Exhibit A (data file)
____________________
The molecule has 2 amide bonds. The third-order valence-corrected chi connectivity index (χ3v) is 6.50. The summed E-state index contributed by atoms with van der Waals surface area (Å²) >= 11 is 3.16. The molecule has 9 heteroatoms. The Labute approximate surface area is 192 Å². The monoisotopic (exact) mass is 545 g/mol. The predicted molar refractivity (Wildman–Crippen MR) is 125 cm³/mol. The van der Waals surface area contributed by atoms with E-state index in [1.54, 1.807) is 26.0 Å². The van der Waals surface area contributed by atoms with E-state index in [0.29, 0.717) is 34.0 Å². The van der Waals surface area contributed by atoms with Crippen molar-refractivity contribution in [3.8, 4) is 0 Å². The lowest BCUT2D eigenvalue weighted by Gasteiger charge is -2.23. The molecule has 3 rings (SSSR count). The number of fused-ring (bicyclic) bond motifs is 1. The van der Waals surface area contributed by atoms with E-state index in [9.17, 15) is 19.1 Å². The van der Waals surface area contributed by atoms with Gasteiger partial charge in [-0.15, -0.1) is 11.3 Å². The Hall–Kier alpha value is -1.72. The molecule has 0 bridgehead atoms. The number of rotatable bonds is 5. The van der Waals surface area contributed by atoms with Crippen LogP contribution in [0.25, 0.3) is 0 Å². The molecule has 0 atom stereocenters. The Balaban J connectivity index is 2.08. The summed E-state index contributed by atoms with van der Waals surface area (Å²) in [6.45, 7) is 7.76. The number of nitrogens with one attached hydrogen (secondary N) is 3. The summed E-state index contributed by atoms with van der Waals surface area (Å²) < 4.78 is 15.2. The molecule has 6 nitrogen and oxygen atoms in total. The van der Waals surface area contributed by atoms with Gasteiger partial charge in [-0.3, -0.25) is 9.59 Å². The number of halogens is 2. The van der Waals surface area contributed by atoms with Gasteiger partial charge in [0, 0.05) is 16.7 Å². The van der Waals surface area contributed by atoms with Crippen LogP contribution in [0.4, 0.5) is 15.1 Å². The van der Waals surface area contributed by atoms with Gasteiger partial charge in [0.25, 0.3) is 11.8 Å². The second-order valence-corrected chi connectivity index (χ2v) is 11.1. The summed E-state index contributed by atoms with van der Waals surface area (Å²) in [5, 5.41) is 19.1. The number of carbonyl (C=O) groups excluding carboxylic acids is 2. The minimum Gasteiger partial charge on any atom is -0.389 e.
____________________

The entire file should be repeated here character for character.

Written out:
The molecule has 2 amide bonds. The third-order valence-corrected chi connectivity index (χ3v) is 6.50. The summed E-state index contributed by atoms with van der Waals surface area (Å²) >= 11 is 3.16. The molecule has 9 heteroatoms. The Labute approximate surface area is 192 Å². The monoisotopic (exact) mass is 545 g/mol. The predicted molar refractivity (Wildman–Crippen MR) is 125 cm³/mol. The van der Waals surface area contributed by atoms with E-state index in [1.54, 1.807) is 26.0 Å². The van der Waals surface area contributed by atoms with E-state index in [0.29, 0.717) is 34.0 Å². The van der Waals surface area contributed by atoms with Crippen molar-refractivity contribution in [3.8, 4) is 0 Å². The lowest BCUT2D eigenvalue weighted by Gasteiger charge is -2.23. The molecule has 3 rings (SSSR count). The number of fused-ring (bicyclic) bond motifs is 1. The van der Waals surface area contributed by atoms with E-state index in [9.17, 15) is 19.1 Å². The van der Waals surface area contributed by atoms with Gasteiger partial charge in [-0.15, -0.1) is 11.3 Å². The Hall–Kier alpha value is -1.72. The molecule has 0 bridgehead atoms. The number of rotatable bonds is 5. The van der Waals surface area contributed by atoms with Crippen LogP contribution in [0.25, 0.3) is 0 Å². The molecule has 0 atom stereocenters. The Balaban J connectivity index is 2.08. The summed E-state index contributed by atoms with van der Waals surface area (Å²) in [6.45, 7) is 7.76. The number of nitrogens with one attached hydrogen (secondary N) is 3. The summed E-state index contributed by atoms with van der Waals surface area (Å²) < 4.78 is 15.2. The molecule has 6 nitrogen and oxygen atoms in total. The van der Waals surface area contributed by atoms with Gasteiger partial charge in [-0.3, -0.25) is 9.59 Å². The number of halogens is 2. The van der Waals surface area contributed by atoms with Gasteiger partial charge in [0, 0.05) is 16.7 Å². The van der Waals surface area contributed by atoms with Crippen LogP contribution in [0.4, 0.5) is 15.1 Å². The van der Waals surface area contributed by atoms with Gasteiger partial charge in [0.25, 0.3) is 11.8 Å². The second-order valence-corrected chi connectivity index (χ2v) is 11.1. The summed E-state index contributed by atoms with van der Waals surface area (Å²) in [5, 5.41) is 19.1. The number of carbonyl (C=O) groups excluding carboxylic acids is 2. The minimum Gasteiger partial charge on any atom is -0.389 e.